DeLuxe Building Systems Inc.
Modular construction is not a new method to the construction industry, but DeLuxe Building Systems Inc. is a unique provider in a number of ways. Although the company evolved from offering the traditional single-family modular structures constructed from wood, DeLuxe has also built projects built with structural-steel framing since the early ’80s and totally non-combustible construction shortly thereafter. It has the most rapid steel-framed modular production capacity in the industry allowing it to meet tight schedules, and it has nearly 50 years of systems-built experience, so it knows how to successfully complete a job.
“Up and down the East Coast, there are only three manufacturers that focus on non-combustible construction, and there are probably only a dozen throughout the United States,” says John Erb, vice president of sales and marketing. “Our founder has helped develop the modular industry by creating some industry groups.” Erb also serves as a trustee or board member on a number of associations at the national and governmental level.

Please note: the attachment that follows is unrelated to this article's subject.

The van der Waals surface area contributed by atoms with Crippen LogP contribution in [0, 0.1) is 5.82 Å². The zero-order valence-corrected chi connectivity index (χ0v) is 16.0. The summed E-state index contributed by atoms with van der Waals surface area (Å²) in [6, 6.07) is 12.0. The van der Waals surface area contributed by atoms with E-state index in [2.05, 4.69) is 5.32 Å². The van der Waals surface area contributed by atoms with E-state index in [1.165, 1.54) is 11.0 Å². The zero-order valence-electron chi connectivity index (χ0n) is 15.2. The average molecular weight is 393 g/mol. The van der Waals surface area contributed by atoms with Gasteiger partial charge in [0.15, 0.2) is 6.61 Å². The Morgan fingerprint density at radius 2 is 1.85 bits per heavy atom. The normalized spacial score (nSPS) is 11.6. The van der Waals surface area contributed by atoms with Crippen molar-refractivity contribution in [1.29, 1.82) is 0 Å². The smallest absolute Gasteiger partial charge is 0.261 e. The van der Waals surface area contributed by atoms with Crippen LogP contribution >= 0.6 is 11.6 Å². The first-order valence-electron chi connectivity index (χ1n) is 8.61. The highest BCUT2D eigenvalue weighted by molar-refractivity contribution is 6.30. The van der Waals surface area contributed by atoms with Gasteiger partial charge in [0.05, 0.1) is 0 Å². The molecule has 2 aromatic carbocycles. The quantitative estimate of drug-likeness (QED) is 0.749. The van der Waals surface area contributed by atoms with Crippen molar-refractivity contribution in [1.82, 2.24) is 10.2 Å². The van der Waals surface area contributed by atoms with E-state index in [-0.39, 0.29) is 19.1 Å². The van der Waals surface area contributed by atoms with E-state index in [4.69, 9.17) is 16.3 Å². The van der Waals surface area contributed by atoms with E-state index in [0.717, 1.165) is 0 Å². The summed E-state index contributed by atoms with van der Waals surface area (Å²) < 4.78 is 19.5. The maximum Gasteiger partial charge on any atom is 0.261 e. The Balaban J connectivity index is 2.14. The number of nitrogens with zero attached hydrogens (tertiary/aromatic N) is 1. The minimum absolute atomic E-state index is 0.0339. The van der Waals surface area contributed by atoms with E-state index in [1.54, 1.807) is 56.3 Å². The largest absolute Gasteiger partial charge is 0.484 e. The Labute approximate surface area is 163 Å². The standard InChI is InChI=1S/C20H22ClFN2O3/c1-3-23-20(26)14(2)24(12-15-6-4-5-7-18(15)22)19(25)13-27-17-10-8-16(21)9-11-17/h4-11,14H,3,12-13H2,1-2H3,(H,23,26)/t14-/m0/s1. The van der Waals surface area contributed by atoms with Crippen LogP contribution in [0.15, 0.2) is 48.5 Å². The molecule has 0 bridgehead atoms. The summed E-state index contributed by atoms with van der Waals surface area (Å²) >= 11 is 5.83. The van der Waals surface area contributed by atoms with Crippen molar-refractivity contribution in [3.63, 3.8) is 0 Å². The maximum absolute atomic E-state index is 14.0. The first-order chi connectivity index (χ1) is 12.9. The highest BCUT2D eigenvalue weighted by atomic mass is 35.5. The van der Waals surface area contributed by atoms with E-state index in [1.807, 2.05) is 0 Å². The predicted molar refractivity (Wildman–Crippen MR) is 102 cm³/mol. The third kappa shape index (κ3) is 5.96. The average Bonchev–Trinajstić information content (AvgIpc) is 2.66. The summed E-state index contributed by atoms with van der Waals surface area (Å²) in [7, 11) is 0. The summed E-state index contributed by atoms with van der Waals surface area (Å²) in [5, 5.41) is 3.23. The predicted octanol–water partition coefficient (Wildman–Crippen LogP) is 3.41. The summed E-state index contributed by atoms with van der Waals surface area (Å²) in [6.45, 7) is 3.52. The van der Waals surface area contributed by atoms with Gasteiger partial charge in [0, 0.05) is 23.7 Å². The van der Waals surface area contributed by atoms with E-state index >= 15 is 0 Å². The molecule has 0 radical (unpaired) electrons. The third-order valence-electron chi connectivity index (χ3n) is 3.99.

Based in Berwick, Pa., DeLuxe was founded in 1965 by Donald E. Meske, who is the company’s founder and active president. DeLuxe began by building traditional modular wood-frame, single-family homes and medium-sized apartment structures, but eventually evolved into steel-frame modular construction. In the past six years, the company has completely focused on steel-framed, and non-combustible modular construction.
“All we do is steel and concrete,” Erb notes.
In the Inwood neighborhood of Upper Manhattan, for example, DeLuxe is finishing in a seven-story upscale apartment building that has a first-floor retail leveler. Erb explains this structure required DeLuxe to create 56 modules – all of which have been delivered and installed – and the company is doing the completion work.